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Home: Regional: U.S. States: Virginia: Lee County

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Elmira POW Camp, US
Posted by: Brenda Reed (ID *****0982) Date: October 13, 2009 at 09:53:22
In Reply to: Re: Melvin Chyle (Kyle) Ward 1838-1865 by Ed Cress of 2125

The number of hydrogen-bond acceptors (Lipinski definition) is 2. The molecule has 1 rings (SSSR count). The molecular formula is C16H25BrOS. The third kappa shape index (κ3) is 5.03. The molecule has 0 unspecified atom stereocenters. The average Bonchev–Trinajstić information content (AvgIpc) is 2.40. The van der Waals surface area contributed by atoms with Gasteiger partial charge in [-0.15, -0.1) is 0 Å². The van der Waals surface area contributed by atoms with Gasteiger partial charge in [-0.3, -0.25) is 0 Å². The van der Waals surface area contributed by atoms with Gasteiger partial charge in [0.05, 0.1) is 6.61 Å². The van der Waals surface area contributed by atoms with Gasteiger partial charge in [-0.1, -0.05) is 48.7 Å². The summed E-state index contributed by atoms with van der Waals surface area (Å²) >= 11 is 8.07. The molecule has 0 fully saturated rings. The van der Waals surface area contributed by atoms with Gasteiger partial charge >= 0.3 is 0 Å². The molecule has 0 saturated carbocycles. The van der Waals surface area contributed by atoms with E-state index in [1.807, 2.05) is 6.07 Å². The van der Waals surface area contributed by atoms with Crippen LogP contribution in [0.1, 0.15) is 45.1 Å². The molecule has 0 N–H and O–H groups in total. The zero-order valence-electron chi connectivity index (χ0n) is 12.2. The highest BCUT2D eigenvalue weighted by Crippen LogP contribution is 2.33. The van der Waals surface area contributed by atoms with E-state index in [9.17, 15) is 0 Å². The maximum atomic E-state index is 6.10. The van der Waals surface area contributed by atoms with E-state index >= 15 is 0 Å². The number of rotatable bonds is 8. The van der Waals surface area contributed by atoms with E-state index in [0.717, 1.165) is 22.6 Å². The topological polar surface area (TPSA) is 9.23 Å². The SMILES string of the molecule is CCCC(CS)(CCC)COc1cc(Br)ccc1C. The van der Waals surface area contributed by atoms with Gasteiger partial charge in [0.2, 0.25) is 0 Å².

Elmira Prison "Hellmira" was a prisoner-of-war camp constructed by the Union Army in Elmira, New York, during the American Civil War to house captive Confederate soldiers.The site was selected partially due to its proximity to the Erie Railway and the Northern Central Railway, which criss-crossed in the midst of the city, making it a prime location for an Army training and muster point early in the Civil War. A great deal of the 30-acre (120,000 m2) Union installation, known as Camp Rathbun, fell into disuse as the war progressed, and the camp's "Barracks #3" were converted into a Civil War prison camp in the summer of 1864. The camp, in use from July 6, 1864, until the fall of 1865, was dubbed "Hellmira" by its inmates. Towner's history of 1892 and maps from the period indicate the camp occupied a somewhat irregular parallelogram, running about 1,000 feet (300 m) west and approximately the same distance south of a location a couple of hundred feet west of Hoffman Street (Foster Avenue?) and Winsor Avenue, bordered on the south by Foster's Pond more or less, on the north bank of the Chemung River. In the months the site was used as a camp, 12,123 Confederate soldiers were incarcerated; of these, 2,963 died during their stay from a combination of malnutrition, prolonged exposure to brutal winter weather, and disease directly attributable to the dismal sanitary conditions on Foster's Pond and lack of medical care. The camp's dead were prepared for burial and laid to rest by the sexton at Woodlawn National Cemetery, ex-slave John W. Jones. At the end of the war, each prisoner was given a loyalty oath and given a train ticket back home; the last prisoner left the camp on September 27, 1865. The camp was closed, demolished and converted to farm land. Woodlawn cemetery, about 2 miles (3.2 km) north of the original prison camp site (bounded by West Hill, Bancroft, Davis, and Mary streets), was designated a National Cemetery in 1877. The prison camp site is a residential area today, and few of the city's residents are aware that the prison camp ever existed, however, there is a memorial at the site today.


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